3. Trainspotting by Irvine Welsh
I’m not a fan of most of Irvine Welsh’s work but to someone growing up in Edinburgh, this book and its popularity was a major event. I rattled through it in a day. Everyone I knew read it. I loved it. And the film. And the stage play. It was just exciting that someone was writing about our home city like this and it felt like it had never been done before. It opened up doors for lots of fresh Scottish contemporary fiction and shaped my literary tastes in subsequent years.

4. Intimacy by Hanif Kuresihi
I don’t think I would enjoy this book much now but this slim little novella earned multiple readings during my 20s. Controversial at the time, it was an unflinching account of a man’s inner thoughts about abandoning his family life. I admired it for its brutal honesty and pared-down style that let the harsh facts do the talking. Unfortunately, it may have shaped my view of men in a slightly negative way during a time when I was trying to make sense of love, sex and relationships.

5. American Psycho by Bret Easton Ellis
This is another book that I would not pick up now – particularly with the gift of hindsight – but  I have to acknowledge that at the time of reading it had a strong effect on me. The depiction of violence against women in this book was quite rightly extremely controversial and  although I found it difficult and unpalatable at times, I also found this novel utterly compelling. It is clever satirical writing at its best and while the violence may have been gratuitous, I still to this day admire Ellis’s ability to create such a visceral literary experience on the page.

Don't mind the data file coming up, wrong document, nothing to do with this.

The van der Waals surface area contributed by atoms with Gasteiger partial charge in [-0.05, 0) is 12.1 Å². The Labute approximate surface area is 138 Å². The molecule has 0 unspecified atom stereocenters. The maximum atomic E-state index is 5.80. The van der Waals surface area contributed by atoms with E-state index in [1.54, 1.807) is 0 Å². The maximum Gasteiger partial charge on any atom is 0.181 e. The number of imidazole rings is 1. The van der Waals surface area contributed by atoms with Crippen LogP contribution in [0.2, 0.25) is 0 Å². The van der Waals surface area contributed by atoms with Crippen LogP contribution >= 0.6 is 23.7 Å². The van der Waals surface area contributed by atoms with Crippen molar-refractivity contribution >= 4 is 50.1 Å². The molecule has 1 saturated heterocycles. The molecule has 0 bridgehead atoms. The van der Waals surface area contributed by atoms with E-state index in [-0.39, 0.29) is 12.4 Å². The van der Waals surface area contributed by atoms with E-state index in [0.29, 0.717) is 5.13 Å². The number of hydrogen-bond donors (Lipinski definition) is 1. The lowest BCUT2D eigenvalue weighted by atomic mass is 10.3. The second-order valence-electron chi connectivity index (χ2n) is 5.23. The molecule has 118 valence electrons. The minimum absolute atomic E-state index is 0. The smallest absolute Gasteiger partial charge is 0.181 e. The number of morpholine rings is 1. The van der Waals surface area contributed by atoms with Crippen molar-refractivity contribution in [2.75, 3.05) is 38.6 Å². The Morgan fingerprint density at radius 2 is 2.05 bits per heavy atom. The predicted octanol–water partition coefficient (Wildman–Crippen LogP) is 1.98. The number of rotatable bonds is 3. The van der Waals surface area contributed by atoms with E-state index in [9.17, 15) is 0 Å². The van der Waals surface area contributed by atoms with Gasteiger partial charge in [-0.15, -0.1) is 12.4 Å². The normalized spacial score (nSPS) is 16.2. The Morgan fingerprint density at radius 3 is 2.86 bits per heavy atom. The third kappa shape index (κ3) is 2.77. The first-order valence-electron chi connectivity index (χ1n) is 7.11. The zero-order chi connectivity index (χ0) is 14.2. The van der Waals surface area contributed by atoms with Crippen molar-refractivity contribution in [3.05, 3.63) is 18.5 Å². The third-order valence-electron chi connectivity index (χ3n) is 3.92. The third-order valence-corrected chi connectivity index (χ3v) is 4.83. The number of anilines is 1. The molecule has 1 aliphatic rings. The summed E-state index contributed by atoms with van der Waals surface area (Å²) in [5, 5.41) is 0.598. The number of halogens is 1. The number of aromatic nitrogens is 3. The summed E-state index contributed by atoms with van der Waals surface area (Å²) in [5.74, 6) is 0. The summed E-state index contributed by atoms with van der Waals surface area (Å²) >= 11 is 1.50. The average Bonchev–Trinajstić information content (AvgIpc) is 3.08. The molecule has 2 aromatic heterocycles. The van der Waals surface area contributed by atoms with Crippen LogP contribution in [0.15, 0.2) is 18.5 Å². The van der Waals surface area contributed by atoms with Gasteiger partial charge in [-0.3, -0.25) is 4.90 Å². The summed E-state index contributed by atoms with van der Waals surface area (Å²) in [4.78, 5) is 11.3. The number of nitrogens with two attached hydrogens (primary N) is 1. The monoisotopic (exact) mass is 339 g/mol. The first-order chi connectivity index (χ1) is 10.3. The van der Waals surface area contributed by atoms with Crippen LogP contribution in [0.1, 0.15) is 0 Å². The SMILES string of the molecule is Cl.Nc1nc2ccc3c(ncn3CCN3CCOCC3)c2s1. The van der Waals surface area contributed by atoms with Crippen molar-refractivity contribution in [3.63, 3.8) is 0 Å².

6. One Day by David Nicholls
Zeitgeist novels are to be approached with caution in my humble opinion so I didn’t expect to take to One Day as much as I did but I felt (like millions of others) that it was written just for me. The 90s references, astute observations, and careful character detail, could all have been pinched from my life. I was worried in fact that I’d maybe left an old diary on a London tube!

7. Rachel’s Holiday by Marian Keyes
I was a little bit snooty about reading a Marian Keyes novel, if I’m being honest, partly due to the poor packaging of her novels that make them look a little “chick lit”. I was late to the party to this one but like One Day I connected to it and couldn’t put it down. Some books help you learn about the wider world, but this one helped me learn about myself.
8. A Fine Balance by Rohinton Mistry
This is an absolute masterclass in novel writing. It combines an epic study of 1970s India with precise character constructs, and its central theme is one that always interests me; it explores the question of how our birth right determines our fate regardless of what we do and the associated injustices that come with that. The writing packs such an emotional punch that the book stays with you long after the final page.

9. The Road by Cormac McCarthy
This is another book that I admire for the writer’s sheer ability. An unusual idea executed with skill, this also leaves you feeling rather unsettled when you put it down. I have never read and never will read another book like it. It’s an astonishing literary experience.

10. Things the Grandchildren Should Know by Mark Everett
I wasn’t a fan of the Eels prior to picking up this memoir by the band’s singer/creator, but I was after reading. I was initially drawn to the book following a TV documentary that revealed Everett is the only surviving member of his family and his memoir is written from that perspective. It also shares interesting insights about the record industry and the creative processes and obstacles behind earning a living from making music. This book soothed me during a difficult time in my life. It’s definitely a special book I hold close to my heart.